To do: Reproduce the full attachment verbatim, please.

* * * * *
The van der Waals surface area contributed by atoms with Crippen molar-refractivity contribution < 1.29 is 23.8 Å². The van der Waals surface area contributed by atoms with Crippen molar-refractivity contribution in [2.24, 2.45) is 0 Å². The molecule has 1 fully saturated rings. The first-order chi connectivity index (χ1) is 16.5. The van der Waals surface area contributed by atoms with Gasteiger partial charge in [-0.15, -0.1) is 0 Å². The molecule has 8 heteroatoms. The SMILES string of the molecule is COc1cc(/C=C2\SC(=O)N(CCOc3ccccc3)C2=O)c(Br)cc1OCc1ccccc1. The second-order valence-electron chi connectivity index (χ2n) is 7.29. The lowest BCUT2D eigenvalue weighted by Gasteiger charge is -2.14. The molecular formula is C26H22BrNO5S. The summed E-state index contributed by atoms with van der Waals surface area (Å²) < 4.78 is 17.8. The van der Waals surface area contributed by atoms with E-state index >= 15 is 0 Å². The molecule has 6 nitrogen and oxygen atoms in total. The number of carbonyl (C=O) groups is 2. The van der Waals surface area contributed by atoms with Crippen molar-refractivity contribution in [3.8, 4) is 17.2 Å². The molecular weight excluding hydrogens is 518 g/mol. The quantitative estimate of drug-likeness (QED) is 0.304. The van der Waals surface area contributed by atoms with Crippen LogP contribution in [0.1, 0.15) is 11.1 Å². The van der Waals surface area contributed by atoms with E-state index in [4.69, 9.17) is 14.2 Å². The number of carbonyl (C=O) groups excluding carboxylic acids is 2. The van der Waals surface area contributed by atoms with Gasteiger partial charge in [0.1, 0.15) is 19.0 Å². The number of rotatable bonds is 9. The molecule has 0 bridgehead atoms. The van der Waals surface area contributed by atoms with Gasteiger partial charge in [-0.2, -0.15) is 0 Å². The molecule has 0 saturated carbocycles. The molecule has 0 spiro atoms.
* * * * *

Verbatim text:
The van der Waals surface area contributed by atoms with Crippen molar-refractivity contribution < 1.29 is 23.8 Å². The van der Waals surface area contributed by atoms with Crippen molar-refractivity contribution in [2.24, 2.45) is 0 Å². The molecule has 1 fully saturated rings. The first-order chi connectivity index (χ1) is 16.5. The van der Waals surface area contributed by atoms with Gasteiger partial charge in [-0.15, -0.1) is 0 Å². The molecule has 8 heteroatoms. The SMILES string of the molecule is COc1cc(/C=C2\SC(=O)N(CCOc3ccccc3)C2=O)c(Br)cc1OCc1ccccc1. The second-order valence-electron chi connectivity index (χ2n) is 7.29. The lowest BCUT2D eigenvalue weighted by Gasteiger charge is -2.14. The molecular formula is C26H22BrNO5S. The summed E-state index contributed by atoms with van der Waals surface area (Å²) < 4.78 is 17.8. The van der Waals surface area contributed by atoms with E-state index >= 15 is 0 Å². The molecule has 6 nitrogen and oxygen atoms in total. The number of carbonyl (C=O) groups is 2. The van der Waals surface area contributed by atoms with Crippen molar-refractivity contribution in [3.8, 4) is 17.2 Å². The molecular weight excluding hydrogens is 518 g/mol. The quantitative estimate of drug-likeness (QED) is 0.304. The van der Waals surface area contributed by atoms with Crippen LogP contribution in [0.1, 0.15) is 11.1 Å². The van der Waals surface area contributed by atoms with E-state index in [4.69, 9.17) is 14.2 Å². The number of carbonyl (C=O) groups excluding carboxylic acids is 2. The van der Waals surface area contributed by atoms with Gasteiger partial charge in [0.1, 0.15) is 19.0 Å². The number of rotatable bonds is 9. The molecule has 0 bridgehead atoms. The van der Waals surface area contributed by atoms with Gasteiger partial charge in [-0.2, -0.15) is 0 Å². The molecule has 0 saturated carbocycles. The molecule has 0 spiro atoms.